Why study Atlantic salmon? Because as far as fish go, they are as important and iconic as it gets. These fish have huge commercial significance and also represent keystone species in natural ecosystems, making the conservation of wild populations of major societal value. Salmonids also have an interesting and complicated genome, having gone through a whole genome duplication quite recently (well… 95 million years ago!).
With over 5,000 studies published on Atlantic salmon, none had yet attempted to define structural variants (SVs, e.g. DNA deletions, duplications and inversions) across the genome. SVs can impact the function and regulation of genes, influencing normal phenotypic variation and being causative of a range of human diseases. Despite growing recognition of their importance, finding real SVs using widely available genome resequencing data remains (really!) difficult: there is a very high rate of false detection, meaning that distinguishing true calls from ‘bioinformatic garbage’ is challenging. This is one key reason why SVs are considerably understudied compared to SNPs.
In our study (click here), we set out to identify SVs in Atlantic salmon by resequencing the genomes of 492 fish from diverse wild and farmed populations. This was a large effort, involving many great international collaborators. The hardest part was finding real SVs. In a series of disappointing false calls and failed attempts at bioinformatically filtering out bad data, we realised no filtering step provided high enough accuracy. With the help of computer scientist, and human SV expert, Ryan Layer (CU Boulder) we added the crucial step of visualising the calls to retain only high confidence ones. To achieve our final dataset, we manually scored 165,116 different SV calls, 90% of which were dropped. A tool called SV-plaudit made the job efficient while working in a small team. We proved the accuracy of this visual validation step using long-read sequencing and hope it will help reduce the time-consuming and costly step of validating calls in the laboratory in future studies.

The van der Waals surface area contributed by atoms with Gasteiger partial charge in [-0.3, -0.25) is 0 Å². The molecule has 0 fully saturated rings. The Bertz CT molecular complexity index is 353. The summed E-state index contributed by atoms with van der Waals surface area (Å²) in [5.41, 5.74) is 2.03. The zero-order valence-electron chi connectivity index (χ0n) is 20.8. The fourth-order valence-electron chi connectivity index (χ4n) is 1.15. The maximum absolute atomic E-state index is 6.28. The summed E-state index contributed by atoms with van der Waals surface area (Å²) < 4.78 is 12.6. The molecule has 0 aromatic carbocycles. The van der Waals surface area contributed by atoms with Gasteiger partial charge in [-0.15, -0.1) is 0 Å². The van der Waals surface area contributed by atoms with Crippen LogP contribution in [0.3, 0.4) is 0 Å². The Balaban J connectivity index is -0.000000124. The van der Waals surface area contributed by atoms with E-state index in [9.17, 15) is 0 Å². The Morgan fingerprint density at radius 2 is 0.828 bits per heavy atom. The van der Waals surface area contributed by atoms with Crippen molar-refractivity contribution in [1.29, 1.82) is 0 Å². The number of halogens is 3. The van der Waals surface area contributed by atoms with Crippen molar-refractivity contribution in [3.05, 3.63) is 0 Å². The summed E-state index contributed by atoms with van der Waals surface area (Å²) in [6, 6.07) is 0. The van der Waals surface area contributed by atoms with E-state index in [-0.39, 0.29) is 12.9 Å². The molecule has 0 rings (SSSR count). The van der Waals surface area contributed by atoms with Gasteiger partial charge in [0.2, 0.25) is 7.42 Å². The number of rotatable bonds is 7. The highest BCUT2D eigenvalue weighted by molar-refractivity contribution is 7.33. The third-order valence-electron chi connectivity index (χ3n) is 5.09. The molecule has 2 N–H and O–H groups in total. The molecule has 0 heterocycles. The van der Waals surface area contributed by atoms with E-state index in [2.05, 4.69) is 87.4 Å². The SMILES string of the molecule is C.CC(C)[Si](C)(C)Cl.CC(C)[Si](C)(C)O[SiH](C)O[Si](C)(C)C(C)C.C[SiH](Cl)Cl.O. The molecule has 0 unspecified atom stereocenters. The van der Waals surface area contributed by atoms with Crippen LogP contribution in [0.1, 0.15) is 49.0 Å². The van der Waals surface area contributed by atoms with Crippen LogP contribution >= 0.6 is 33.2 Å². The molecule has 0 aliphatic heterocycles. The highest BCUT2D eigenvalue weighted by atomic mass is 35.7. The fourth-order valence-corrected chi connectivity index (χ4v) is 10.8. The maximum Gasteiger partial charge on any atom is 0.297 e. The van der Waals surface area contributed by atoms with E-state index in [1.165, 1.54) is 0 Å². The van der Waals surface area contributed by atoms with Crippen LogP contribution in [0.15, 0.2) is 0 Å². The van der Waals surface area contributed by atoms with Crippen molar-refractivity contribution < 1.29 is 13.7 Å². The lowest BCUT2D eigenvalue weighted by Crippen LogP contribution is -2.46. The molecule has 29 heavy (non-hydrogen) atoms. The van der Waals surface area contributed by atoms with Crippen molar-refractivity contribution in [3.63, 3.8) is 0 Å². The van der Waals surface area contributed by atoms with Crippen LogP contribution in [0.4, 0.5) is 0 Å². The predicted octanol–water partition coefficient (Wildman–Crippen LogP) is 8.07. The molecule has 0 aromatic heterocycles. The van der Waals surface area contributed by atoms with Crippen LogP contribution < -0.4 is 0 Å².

Once the above crucial work was achieved, we investigated the biological role of 15,843 novel variants in Atlantic salmon. We found that many overlapped coding genes, some with large, predicted effects and evidence that the accumulation of deletions was aided by ancestral genome duplication. We also identified a mobile element that may still be active in salmon genomes. Interestingly, many SVs were found within or near brain-expressed genes involved in behaviour. Farmed salmon populations have accumulated more of these alleles in their genome and were already known to show different behaviours to their wild relatives. These genes are linked to many neurological conditions in humans and we speculate that domestication selection on linked SVs has helped farmed fish to adapt behaviourally to aquaculture conditions.